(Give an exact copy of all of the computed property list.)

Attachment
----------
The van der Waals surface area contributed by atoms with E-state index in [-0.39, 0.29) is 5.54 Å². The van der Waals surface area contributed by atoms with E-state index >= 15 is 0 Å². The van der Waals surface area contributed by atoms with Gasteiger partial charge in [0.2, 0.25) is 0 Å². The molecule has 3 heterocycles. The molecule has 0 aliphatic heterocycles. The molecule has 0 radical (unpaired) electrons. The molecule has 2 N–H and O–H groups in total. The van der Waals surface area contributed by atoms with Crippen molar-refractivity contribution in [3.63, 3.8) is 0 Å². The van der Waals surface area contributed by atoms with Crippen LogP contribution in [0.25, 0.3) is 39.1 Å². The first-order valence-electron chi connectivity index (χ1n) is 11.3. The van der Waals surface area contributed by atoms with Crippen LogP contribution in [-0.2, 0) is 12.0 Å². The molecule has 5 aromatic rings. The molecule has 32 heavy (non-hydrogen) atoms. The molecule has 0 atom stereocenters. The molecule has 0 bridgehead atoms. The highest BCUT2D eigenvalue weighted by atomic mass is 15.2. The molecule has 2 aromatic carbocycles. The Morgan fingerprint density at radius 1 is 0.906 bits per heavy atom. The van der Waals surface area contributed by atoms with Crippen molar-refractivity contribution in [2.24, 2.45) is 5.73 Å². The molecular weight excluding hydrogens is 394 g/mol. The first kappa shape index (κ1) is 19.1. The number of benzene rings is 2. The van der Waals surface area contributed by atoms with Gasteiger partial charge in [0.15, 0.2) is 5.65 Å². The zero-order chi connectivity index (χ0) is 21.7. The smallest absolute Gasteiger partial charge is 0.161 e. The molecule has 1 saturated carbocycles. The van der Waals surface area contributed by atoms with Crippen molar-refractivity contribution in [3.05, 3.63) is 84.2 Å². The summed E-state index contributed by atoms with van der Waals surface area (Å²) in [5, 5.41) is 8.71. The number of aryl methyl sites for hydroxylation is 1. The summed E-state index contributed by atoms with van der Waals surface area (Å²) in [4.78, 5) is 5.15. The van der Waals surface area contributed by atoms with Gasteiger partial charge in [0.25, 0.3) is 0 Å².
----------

The van der Waals surface area contributed by atoms with E-state index in [-0.39, 0.29) is 5.54 Å². The van der Waals surface area contributed by atoms with E-state index >= 15 is 0 Å². The van der Waals surface area contributed by atoms with Gasteiger partial charge in [0.2, 0.25) is 0 Å². The molecule has 3 heterocycles. The molecule has 0 aliphatic heterocycles. The molecule has 0 radical (unpaired) electrons. The molecule has 2 N–H and O–H groups in total. The van der Waals surface area contributed by atoms with Crippen molar-refractivity contribution in [3.63, 3.8) is 0 Å². The van der Waals surface area contributed by atoms with Crippen LogP contribution in [0.25, 0.3) is 39.1 Å². The first-order valence-electron chi connectivity index (χ1n) is 11.3. The van der Waals surface area contributed by atoms with Crippen LogP contribution in [-0.2, 0) is 12.0 Å². The molecule has 5 aromatic rings. The molecule has 32 heavy (non-hydrogen) atoms. The molecule has 0 atom stereocenters. The molecule has 0 bridgehead atoms. The highest BCUT2D eigenvalue weighted by atomic mass is 15.2. The molecule has 2 aromatic carbocycles. The Morgan fingerprint density at radius 1 is 0.906 bits per heavy atom. The van der Waals surface area contributed by atoms with Crippen molar-refractivity contribution in [2.24, 2.45) is 5.73 Å². The molecular weight excluding hydrogens is 394 g/mol. The first kappa shape index (κ1) is 19.1. The number of benzene rings is 2. The van der Waals surface area contributed by atoms with Gasteiger partial charge in [0.15, 0.2) is 5.65 Å². The zero-order chi connectivity index (χ0) is 21.7. The smallest absolute Gasteiger partial charge is 0.161 e. The molecule has 1 saturated carbocycles. The van der Waals surface area contributed by atoms with Crippen molar-refractivity contribution in [3.05, 3.63) is 84.2 Å². The summed E-state index contributed by atoms with van der Waals surface area (Å²) in [5, 5.41) is 8.71. The number of aryl methyl sites for hydroxylation is 1. The summed E-state index contributed by atoms with van der Waals surface area (Å²) in [4.78, 5) is 5.15. The van der Waals surface area contributed by atoms with Gasteiger partial charge in [0.25, 0.3) is 0 Å².